Intel on Wednesday unveiled a new flash memory chip for cell phones, handhelds and other wireless devices. The company claims the new StrataFlash memory chip is four times faster than existing flash memory.
The 0.18-micron Synchronous Intel StrataFlash memory chips, available in 3-volt or 1.8-volt versions, use a technology that allows software applications to execute code directly from flash, instead of downloading it to RAM first, Intel said in a statement. That will save device makers the cost of redundant memory and circuit board space, Intel said.
"This allows you to store more information on a smaller die, and consume less power, which is very important to things like cell phones," said Richard Doherty, director of research at The Envisioneering Group, a Seaford, New York-based analyst group.
Synchronous Intel StrataFlash also increases fast-read speeds by adding a 66MHz burst mode. This increases memory transfer speeds to 92M bytes per second, which is about four times faster than asynchronous reads on standard flash memory products, Intel said.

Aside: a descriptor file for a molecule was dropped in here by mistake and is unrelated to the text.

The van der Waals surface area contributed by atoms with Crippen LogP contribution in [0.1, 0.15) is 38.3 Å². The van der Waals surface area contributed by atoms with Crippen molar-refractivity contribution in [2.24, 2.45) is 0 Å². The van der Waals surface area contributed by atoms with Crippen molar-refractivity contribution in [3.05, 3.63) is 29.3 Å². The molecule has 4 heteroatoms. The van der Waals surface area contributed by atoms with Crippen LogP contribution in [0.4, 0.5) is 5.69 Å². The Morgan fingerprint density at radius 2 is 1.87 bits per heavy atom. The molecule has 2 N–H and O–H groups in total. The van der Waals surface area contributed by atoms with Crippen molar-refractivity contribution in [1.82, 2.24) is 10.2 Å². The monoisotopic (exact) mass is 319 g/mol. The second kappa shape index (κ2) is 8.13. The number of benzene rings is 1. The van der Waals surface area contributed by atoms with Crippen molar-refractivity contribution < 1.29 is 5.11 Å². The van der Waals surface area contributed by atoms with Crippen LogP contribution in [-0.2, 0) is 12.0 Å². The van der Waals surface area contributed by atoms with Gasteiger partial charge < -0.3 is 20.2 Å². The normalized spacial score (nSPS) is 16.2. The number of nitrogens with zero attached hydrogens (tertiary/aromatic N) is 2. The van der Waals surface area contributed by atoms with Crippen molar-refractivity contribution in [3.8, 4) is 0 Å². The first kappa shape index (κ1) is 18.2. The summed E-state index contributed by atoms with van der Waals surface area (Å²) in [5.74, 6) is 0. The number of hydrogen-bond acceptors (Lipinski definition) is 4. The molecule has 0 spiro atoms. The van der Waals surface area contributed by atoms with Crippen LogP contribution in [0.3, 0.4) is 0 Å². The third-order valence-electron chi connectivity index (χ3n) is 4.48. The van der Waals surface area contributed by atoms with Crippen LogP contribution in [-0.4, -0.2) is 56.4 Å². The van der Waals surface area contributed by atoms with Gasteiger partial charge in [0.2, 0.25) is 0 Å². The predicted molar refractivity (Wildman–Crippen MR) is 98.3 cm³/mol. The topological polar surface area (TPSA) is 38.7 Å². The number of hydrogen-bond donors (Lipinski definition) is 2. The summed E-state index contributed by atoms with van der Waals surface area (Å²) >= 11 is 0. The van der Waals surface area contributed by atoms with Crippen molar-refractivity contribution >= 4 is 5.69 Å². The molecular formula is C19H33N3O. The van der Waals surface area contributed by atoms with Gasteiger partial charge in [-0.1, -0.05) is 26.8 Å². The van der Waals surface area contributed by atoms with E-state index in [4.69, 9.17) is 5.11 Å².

Speed is increasingly more important with flash, Doherty said.
"It's key as people are trying to use multimedia," he said, giving as an example a digital camera and the amount of time it takes after shooting a photo before the camera can take another photo, which is a consequence of flash speed. "This will help Intel with the cell phone, audio and still-picture markets," he said.
The memory can be used in conjunction with Intel's flash memory software to further improve performance, Intel said. Intel's Persistent Storage Manager combines code, file, and data storage on a single flash chip for devices running Microsoft Corp.'s Windows CE operating system, while Flash Data Integrator provides similar storage for cell phones, Intel said.
Flash memory is a great bargain now, with prices having fallen by as much as half since March or April, Doherty said.
The 3-volt Synchronous Intel StrataFlash memory will be available in densities from 64M bit to 256M bit, Intel said. The 128M-bit version is currently sampling, with production for all versions expected in April. Prices will range from US$10 for the 64M-bit chips to $35 for the 256M-bit version in quantities of 10,000, a standard measurement for chip sales.